Background photo by Jeffrey Sawatzky
There’s no better way to celebrate than cooking up some First Nations cuisine of Canada at home like Bannock. This recipe can be found on page 65 of our All of Us Together Cookbook. Thank you to Fern Gareau for sharing it with us.
Bannock, which consists mainly of flour, baking powder, sugar, salt, water and some sort of fat, has been a part of Indigenous peoples’ diets since the 18th century. It was introduced here by the Scottish fur traders. Bannock can be cooked in the oven, fried in a cast iron skillet or on a stick over a fire to name a few ways. Fern has said that as with anything she makes, Bannock needs to be made with love.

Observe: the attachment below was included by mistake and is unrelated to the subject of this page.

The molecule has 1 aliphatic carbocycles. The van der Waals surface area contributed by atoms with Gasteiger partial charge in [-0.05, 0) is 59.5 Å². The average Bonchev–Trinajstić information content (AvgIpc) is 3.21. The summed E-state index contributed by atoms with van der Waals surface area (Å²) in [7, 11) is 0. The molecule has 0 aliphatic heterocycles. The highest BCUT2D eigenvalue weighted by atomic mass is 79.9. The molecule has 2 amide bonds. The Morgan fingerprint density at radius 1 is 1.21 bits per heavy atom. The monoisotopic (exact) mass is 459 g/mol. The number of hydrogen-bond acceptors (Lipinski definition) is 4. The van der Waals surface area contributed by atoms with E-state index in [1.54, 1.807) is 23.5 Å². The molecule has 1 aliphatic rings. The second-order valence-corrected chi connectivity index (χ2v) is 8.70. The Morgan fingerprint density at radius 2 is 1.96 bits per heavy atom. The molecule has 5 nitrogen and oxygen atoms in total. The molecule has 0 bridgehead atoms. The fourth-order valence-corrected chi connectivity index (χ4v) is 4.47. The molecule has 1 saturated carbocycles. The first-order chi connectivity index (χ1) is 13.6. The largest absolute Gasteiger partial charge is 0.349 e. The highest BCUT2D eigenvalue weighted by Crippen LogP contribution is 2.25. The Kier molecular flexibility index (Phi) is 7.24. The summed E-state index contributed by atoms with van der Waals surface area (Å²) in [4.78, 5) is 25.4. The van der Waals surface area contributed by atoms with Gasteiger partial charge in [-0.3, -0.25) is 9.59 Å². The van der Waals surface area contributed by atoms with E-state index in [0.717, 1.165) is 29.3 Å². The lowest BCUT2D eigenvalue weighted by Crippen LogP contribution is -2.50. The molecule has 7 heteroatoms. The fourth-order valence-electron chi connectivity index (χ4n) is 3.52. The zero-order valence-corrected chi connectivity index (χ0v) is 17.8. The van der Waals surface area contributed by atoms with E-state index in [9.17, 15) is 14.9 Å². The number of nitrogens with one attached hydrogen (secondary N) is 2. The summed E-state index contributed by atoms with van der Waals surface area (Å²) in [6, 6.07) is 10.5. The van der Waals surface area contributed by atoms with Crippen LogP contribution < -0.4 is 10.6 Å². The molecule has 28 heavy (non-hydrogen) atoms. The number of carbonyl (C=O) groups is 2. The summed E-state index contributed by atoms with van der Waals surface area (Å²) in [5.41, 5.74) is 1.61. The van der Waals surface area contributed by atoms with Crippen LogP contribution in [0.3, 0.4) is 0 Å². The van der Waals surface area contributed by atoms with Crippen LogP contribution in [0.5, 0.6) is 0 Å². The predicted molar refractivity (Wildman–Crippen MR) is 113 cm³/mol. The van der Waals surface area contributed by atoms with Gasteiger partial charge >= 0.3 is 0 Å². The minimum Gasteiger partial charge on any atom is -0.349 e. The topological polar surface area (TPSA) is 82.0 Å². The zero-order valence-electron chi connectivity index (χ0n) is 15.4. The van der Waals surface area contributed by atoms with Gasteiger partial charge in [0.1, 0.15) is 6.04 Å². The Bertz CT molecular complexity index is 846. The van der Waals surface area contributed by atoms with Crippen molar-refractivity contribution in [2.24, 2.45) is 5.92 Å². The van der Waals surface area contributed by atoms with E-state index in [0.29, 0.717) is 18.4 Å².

Bannock has two distinct functions amongst us Indian Peoples:
First function – It fills our bellies
Second function – It fills our souls
– Nanette Jackson
Just read the recipe book. Great job.
– Shirley G., Regina.
“Rebecca, I have been reading the cookbook since you brought them over. This is more than a cookbook; it is the history of Government House.”
– Amber M., Regina.
“…the best parts for me – because they were a surprise – were the historical tidbits about the commercial food industry through the decades. That was information I didn’t know – for example that Kraft Dinner dates from 1937. Who knew?”
– Mary V., Montreal